When localism rules, who gets the parking fees and who cuts the grass?
In years to come, will Wiltshire Council still be able to keep the annual half a million pounds it makes from parking charges in Marlborough? If it does, what will the coalition government’s localism legislation really mean?
These points of principle were put by two Marlborough town councillors to Nick Hurd (pictured), Minister for Civil Society in the Cabinet Office, who was in Devizes on Friday evening to answer questions on the coalition government’s Big Society and localism policies.
Organised by Devizes constituency MP, Claire Perry, the meeting in the Corn Exchange attracted about a hundred people. They included representatives of many voluntary organisations and charities – both large and small.
Nick Hurd was unavoidably delayed by Parliamentary business, so Mrs Perry gave a ‘warm-up’ talk emphasising the element of individual responsibility in the policies – and arguing that many of the coalition’s policies reflect the underlying beliefs of the Big Society concept.
With the Chief Executive of Wiltshire Council, Andrew Kerr, sitting a couple of rows behind him, Marlborough town councillor Richard Pitts said they wanted to open a new tourist information centre for the town, but lacked the funds. This would replace the centre in George Lane car park closed by Kennet Council and the tourist information point closed this year as part of Wiltshire’s cuts to library services.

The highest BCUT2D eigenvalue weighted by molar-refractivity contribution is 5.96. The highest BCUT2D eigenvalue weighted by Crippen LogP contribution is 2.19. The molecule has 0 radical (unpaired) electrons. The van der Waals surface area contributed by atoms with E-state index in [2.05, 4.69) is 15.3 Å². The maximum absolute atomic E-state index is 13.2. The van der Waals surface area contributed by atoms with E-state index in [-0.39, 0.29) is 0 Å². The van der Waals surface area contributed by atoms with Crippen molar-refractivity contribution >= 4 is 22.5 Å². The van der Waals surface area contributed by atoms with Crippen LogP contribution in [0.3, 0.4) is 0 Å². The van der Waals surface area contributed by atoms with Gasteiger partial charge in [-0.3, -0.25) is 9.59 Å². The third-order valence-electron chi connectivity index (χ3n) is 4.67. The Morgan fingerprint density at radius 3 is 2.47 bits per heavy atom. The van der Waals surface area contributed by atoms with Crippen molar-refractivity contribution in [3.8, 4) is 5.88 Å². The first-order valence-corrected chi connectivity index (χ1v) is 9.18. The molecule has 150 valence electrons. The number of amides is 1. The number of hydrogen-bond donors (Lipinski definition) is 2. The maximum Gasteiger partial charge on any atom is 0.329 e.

Pitts asked Hurd whether the town council could challenge the unitary council and take the parking fees for Marlborough council to use – for projects like the new tourist information centre. Mrs Perry intervened to say the parking charges subsidised bus transport in the county. Councillor Pitts saw no evidence of that.
In Nick Hurd’s view the localism legislation would give more “power to challenge” how services are delivered: “And the key to success will be popular support.”
But Marlborough town councillor Guy Loosmore told Hurd that from his reading of the legislation in any dispute between councils, Wiltshire Council would be the arbitrator: “The unitary council will simply protect its services.” How did that fit with localism?
Hurd admitted that the process of moving such powers down the chain of government to more local and community bodies had not been yet been finalised.
Both the Big Society and the idea of localism are policies in progress. Hurd explained that with the Big Society the government was not inventing something: “It’s about building on what’s there.”
But he warned the audience: “Do not underestimate the change that is coming.” He called the localism Bill “a very radical piece of legislation.” And those who criticise localism as “all words, are making a very big mistake.”
After the meeting, Andrew Kerr approached Guy Loosmore and indicated Wiltshire Council was interested in discussing with the town council what services it could take over. Richard Pitts says an example might be Marlborough council doing more grass cutting over a wider area – making better use of their existing equipment.